|FROM ADVERSARIES TO ALLIES|
The summit between President Bush and President Putin represents a significant milestone in U.S.-Russian relations. Is this change a result of the Sept. 11 attacks and the war against terrorism? What is at stake in a friendly alliance between former adversaries?
from Niles, IL asks:
It would seem to be a good thing to have Russia as an ally in trying to resolve problems in the Middle East since both of our countries have been supplying arms to the Middle East for many years now.
What is Russia's role in the Mideast; could Russia facilitate a cease-fire between Israelis and Palestinians? How can Russia and the U.S. reduce arms sales to the Middle East?
Russia's role in the Middle East is negligible. The Soviet Union's role was large primarily for two reason: provision of arms to countries that could not buy from the West (and on credit or easy terms), and as an alternative political and security patron to the U.S.
Russia no longer sells arms for anything but dollars, and not at much of a discount. And the Soviet model no longer serves as the alternative role to the U.S. (that role appears to be played now by Islamic fundamentalism).
Consequently, while Russia can support U.S.-led efforts for Israeli-Palestinian peace, it is not much of a factor on its own in bringing about a settlement.
Russian arms sales to the Middle East are minor, because its obvious customers lack cash. Iraq is Russia's best customer (accounting for 60 per cent of Russia's regional arms sales), but the market is obviously very limited given UN sanctions.
Russia's relations with the Middle East have changed significantly since the collapse of the USSR-but perhaps becoming more complicated and nuanced than before, which will not necessarily lead to a partnership between the U.S. And Russia in the region.
Whereas the Soviet Union saw Middle East countries as client states in its ideological struggle against the United States, and favored the Palestinians over the Israelis in their ongoing conflict, Russia now stresses the repayment of Soviet era debts for military and other equipment provided by the USSR.
Russia's relations with Israel have also changed. Jewish immigrants to Israel from Russia now account for around 20 per cent of Israel's population and are a powerful constituency that tends to assume a more hardline stance on the Palestinian issue. Close ties between these immigrants and friends and relatives in Russia, and growing business ties between Israel and Russia in the 1990s, especially in the hi-tech sphere, have significantly changed the dynamic between Russia and Israel.
Elsewhere in the Middle East, Russia has become a niche supplier of weapons to states such as Iran and Syria that can not purchase U.S. armaments, and has also developed significant energy interests in states like Iran and Iraq that are subject to U.S. sanctions. Both arms and energy sales have high economic as well as political salience for Russia and it will not be easy for the U.S. to shift Moscow's position on these issues. In the case of Iraq, for example, Russia has billions of dollars in potential investment in Iraqi oil fields, has already complicated U.S. efforts to modify the UN sanctions regime against Iraq, and is likely to oppose any extension of the war against terrorism to target Saddam Hussein and his regime.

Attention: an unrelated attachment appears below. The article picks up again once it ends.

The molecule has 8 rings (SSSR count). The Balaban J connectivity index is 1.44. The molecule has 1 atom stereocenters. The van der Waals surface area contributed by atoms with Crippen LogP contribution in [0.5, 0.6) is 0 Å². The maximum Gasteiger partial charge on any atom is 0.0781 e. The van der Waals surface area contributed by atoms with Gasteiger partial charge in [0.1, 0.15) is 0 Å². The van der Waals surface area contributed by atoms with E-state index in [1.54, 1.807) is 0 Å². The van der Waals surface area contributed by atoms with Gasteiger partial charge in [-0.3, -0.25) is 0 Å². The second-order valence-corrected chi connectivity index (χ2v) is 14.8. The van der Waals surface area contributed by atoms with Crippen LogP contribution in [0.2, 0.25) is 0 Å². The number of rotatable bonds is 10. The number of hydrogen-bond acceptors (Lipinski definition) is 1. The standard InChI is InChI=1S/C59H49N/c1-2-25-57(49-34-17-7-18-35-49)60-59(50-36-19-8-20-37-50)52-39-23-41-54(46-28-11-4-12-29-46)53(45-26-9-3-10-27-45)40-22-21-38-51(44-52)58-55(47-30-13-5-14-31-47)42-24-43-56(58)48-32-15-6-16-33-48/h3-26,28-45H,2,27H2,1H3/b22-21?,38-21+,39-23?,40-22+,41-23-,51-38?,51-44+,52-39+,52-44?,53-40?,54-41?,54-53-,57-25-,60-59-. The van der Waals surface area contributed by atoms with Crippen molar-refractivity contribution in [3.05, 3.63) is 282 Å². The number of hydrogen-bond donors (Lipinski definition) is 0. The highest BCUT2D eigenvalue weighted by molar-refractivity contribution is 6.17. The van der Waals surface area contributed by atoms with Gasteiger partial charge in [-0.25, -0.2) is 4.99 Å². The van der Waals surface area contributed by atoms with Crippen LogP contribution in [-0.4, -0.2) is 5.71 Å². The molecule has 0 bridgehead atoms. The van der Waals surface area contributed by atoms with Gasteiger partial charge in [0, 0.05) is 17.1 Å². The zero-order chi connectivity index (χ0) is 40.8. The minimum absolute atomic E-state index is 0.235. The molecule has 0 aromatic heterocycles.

As a further complication, Russia's relations with Middle Eastern states have been soured by the war in Chechnya. In spite of Russia's large Muslim population (around 10 per cent of the population), the status of Islam as one of Russia's "traditional" religions (along with Orthodoxy and Buddhism), and its relatively close relations with Iran, Russia is now seen as hostile to Islam by Muslim states-especially by Sunni Muslim and Arab states, which have lent some support to the Chechens in their conflict with Moscow.
All of this makes Russia a very uncertain ally for the U.S. in the Middle East, although it is clearly a state that is now in favor of stability rather than continued conflict in the region.
First, Russia turned around in its attitude towards the Middle East. In the Soviet era, it desperately tried to supply Arabs with arms to fight the US. Today it is much more balanced. It maintains better relations with Israel. Russia's position is very close to the US: radical terrorist organizations, such as Hamas and Islamic Jihad, and Hizbollah, must stop their attacks against Israel; Arafat must do more to curb violence emanating from territories under his control; there must be a cease-fire and hopefully a renewal of some kind of a political process.
As for arms supplies, Russia's military-industrial complex has fallen on very hard times since the collapse of the Soviet Union. Russia wants to sell weapons to anyone who would pay cash. Unfortunately, once countries buy weapons, they often use them to kill people... So, weapons sales, especially to a radical Islamic theocracy like Iran, to which Russia contracted to sell up to $7 billion worth of weapons over the next seven years, do not help the cause of peace.